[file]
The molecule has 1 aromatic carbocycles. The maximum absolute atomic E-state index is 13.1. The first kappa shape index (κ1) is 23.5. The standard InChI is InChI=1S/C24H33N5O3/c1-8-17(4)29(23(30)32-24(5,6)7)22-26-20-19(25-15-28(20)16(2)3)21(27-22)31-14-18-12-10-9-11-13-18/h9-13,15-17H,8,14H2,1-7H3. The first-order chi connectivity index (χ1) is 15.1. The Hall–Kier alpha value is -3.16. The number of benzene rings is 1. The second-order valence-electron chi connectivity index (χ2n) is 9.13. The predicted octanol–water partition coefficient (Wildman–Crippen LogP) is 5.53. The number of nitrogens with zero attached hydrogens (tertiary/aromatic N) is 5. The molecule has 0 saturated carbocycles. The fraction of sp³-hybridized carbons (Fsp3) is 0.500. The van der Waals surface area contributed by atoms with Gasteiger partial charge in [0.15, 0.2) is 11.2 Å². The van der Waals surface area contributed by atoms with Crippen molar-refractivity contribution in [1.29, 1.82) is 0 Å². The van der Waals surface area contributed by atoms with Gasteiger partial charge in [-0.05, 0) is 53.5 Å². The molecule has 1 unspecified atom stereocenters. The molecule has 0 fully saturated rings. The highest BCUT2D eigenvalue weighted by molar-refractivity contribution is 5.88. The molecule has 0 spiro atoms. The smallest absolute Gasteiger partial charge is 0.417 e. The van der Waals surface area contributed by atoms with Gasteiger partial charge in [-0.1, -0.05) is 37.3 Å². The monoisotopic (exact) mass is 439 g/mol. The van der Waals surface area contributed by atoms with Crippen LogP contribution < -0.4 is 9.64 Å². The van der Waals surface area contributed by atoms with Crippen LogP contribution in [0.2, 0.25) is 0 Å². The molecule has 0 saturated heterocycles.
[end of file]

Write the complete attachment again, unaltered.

The molecule has 1 aromatic carbocycles. The maximum absolute atomic E-state index is 13.1. The first kappa shape index (κ1) is 23.5. The standard InChI is InChI=1S/C24H33N5O3/c1-8-17(4)29(23(30)32-24(5,6)7)22-26-20-19(25-15-28(20)16(2)3)21(27-22)31-14-18-12-10-9-11-13-18/h9-13,15-17H,8,14H2,1-7H3. The first-order chi connectivity index (χ1) is 15.1. The Hall–Kier alpha value is -3.16. The number of benzene rings is 1. The second-order valence-electron chi connectivity index (χ2n) is 9.13. The predicted octanol–water partition coefficient (Wildman–Crippen LogP) is 5.53. The number of nitrogens with zero attached hydrogens (tertiary/aromatic N) is 5. The molecule has 0 saturated carbocycles. The fraction of sp³-hybridized carbons (Fsp3) is 0.500. The van der Waals surface area contributed by atoms with Gasteiger partial charge in [0.15, 0.2) is 11.2 Å². The van der Waals surface area contributed by atoms with Crippen molar-refractivity contribution in [1.29, 1.82) is 0 Å². The van der Waals surface area contributed by atoms with Gasteiger partial charge in [-0.05, 0) is 53.5 Å². The molecule has 1 unspecified atom stereocenters. The molecule has 0 fully saturated rings. The highest BCUT2D eigenvalue weighted by molar-refractivity contribution is 5.88. The molecule has 0 spiro atoms. The smallest absolute Gasteiger partial charge is 0.417 e. The van der Waals surface area contributed by atoms with Gasteiger partial charge in [-0.1, -0.05) is 37.3 Å². The monoisotopic (exact) mass is 439 g/mol. The van der Waals surface area contributed by atoms with Crippen LogP contribution < -0.4 is 9.64 Å². The van der Waals surface area contributed by atoms with Crippen LogP contribution in [0.2, 0.25) is 0 Å². The molecule has 0 saturated heterocycles.